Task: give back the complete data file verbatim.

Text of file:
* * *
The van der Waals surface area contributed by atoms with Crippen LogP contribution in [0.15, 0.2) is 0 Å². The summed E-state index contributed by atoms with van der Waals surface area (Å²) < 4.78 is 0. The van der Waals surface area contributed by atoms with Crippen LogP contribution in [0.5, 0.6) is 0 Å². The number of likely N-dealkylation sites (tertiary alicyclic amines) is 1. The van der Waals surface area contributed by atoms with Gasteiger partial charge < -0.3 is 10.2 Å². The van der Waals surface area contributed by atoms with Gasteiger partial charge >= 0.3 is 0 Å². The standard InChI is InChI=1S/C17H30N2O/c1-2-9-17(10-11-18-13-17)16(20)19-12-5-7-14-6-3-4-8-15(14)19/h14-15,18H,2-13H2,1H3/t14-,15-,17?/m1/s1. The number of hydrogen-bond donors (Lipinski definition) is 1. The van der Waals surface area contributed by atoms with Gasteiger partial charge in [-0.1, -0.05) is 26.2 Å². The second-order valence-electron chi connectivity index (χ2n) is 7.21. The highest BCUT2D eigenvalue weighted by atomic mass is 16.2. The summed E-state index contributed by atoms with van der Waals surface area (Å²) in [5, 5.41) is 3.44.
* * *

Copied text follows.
The van der Waals surface area contributed by atoms with Crippen LogP contribution in [0.15, 0.2) is 0 Å². The summed E-state index contributed by atoms with van der Waals surface area (Å²) < 4.78 is 0. The van der Waals surface area contributed by atoms with Crippen LogP contribution in [0.5, 0.6) is 0 Å². The number of likely N-dealkylation sites (tertiary alicyclic amines) is 1. The van der Waals surface area contributed by atoms with Gasteiger partial charge < -0.3 is 10.2 Å². The van der Waals surface area contributed by atoms with Gasteiger partial charge >= 0.3 is 0 Å². The standard InChI is InChI=1S/C17H30N2O/c1-2-9-17(10-11-18-13-17)16(20)19-12-5-7-14-6-3-4-8-15(14)19/h14-15,18H,2-13H2,1H3/t14-,15-,17?/m1/s1. The number of hydrogen-bond donors (Lipinski definition) is 1. The van der Waals surface area contributed by atoms with Gasteiger partial charge in [-0.1, -0.05) is 26.2 Å². The second-order valence-electron chi connectivity index (χ2n) is 7.21. The highest BCUT2D eigenvalue weighted by atomic mass is 16.2. The summed E-state index contributed by atoms with van der Waals surface area (Å²) in [5, 5.41) is 3.44.